The other thing that motivated me was that I got involved in taking an in-depth look at Michigan's child welfare system, and the more we looked at it, the worse it looked. I'll give you just one example. If you were to call your local child welfare agency and say we or I would like to adopt a child, particularly an infant, the first thing you'd be told is, well, there are no infants available, unless you want one that has very severe physical problems. If you want to be on a waiting list for the three, four or five years, we can work it out.
Well, if you happen to have 20, 30, or 40 thousand dollars, you'll go buy a child from abroad, which increasingly has happened.
We found there were tens of thousands of infants being propelled into this system and contrary to what people were told, they were not getting adopted out, they were not getting returned to their birth parents, or if they were, it was for a very short period of time because the parents were unable care for them, and they would go back into foster care, so they were essentially growing up being raised by the government.
And on top of it, they were being bounced around from placement to placement. And by time the child is three, four, five years old, they've had three or four placements, which is devastating for them.
What we found in Michigan, we thought this must be an anomaly. But when we started to look nationally, we found infants were the largest, fastest growing population coming into the child welfare systems, and it was the same damned story everywhere we went.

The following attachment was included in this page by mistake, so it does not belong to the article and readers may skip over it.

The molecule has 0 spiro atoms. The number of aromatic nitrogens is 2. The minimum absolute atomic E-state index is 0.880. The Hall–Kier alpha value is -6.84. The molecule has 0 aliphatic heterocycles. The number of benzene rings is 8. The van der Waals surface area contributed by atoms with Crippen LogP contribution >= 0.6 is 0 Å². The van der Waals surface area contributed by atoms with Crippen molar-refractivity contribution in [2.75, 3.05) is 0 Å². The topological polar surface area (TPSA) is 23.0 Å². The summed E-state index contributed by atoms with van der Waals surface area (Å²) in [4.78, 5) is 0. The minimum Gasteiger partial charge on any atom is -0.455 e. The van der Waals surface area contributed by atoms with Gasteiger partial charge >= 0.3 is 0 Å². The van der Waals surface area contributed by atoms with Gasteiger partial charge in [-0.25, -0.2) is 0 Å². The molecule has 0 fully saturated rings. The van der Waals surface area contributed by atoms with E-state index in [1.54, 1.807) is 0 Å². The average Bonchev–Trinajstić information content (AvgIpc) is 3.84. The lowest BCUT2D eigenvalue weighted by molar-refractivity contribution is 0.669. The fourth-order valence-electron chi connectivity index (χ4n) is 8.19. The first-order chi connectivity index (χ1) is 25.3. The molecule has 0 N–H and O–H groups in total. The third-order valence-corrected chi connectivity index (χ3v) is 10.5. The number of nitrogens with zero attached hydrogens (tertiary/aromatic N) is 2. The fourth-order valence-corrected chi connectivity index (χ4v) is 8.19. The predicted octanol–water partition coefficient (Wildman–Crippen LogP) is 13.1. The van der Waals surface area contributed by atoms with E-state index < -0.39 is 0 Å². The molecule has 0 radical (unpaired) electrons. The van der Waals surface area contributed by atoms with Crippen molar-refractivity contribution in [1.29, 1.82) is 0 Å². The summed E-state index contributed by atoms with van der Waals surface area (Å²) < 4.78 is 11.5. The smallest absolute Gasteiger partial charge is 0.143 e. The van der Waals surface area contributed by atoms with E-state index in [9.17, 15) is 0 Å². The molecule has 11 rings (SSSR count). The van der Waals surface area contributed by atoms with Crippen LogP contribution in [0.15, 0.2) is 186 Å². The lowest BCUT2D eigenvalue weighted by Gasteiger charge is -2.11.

Q. Will privatizing improve things?
A. Most of Philadelphia's child welfare services are contracted out to private non-profit agencies. And there are a few agencies here in town who deliver outstanding child welfare services. There are a number of them whose services are very poor, and in fact not only poor, but have been actually abusive and mistreated kids. This is the kind of thing that needs to be addressed and cleaned out, and a lot of it needs some competition in the child welfare marketplace.
Now the for-profit involvement could be just as bad. I'm not saying that we will not have the greedmongers in there, which is why I don't want to leave this kind of thing to just the business types. I've talked about this with [Wharton Dean] Tom Gerrity. There are serious issues of ethics and values and quality of services that could easily get sidetracked in the for-profits. We see it in the health care field, and I'm very concerned about it.
On the other hand, if it's done well, the profit sector can work very well.
Q. Have you seen it work anywhere?
A. We have one live example in the state of Kansas. What they decided to do there was to contract out the management of their child welfare system to a for-profit health care company. Although there have been some missteps, so far the independent groups that have looked at it have concluded that it's a much more humane system, that services are being delivered much more efficiently, that children are not being bounced around from placement to placement, that there's better recruitment and supervision and support of foster parents, children are quickly adopted, and there's much more attention to stability and permanence.
The for-profit sector has a lot of good management practices and business practices, advances in the use of technology that could also be extremely helpful to the field.
We clearly need to break up the monopoly we have. And we need to realize that this system that we have out there is a dinosaur. It's chewing up a lot of kids and families, and it's chewing up an awful lot of money.
Originally published on March 18, 1999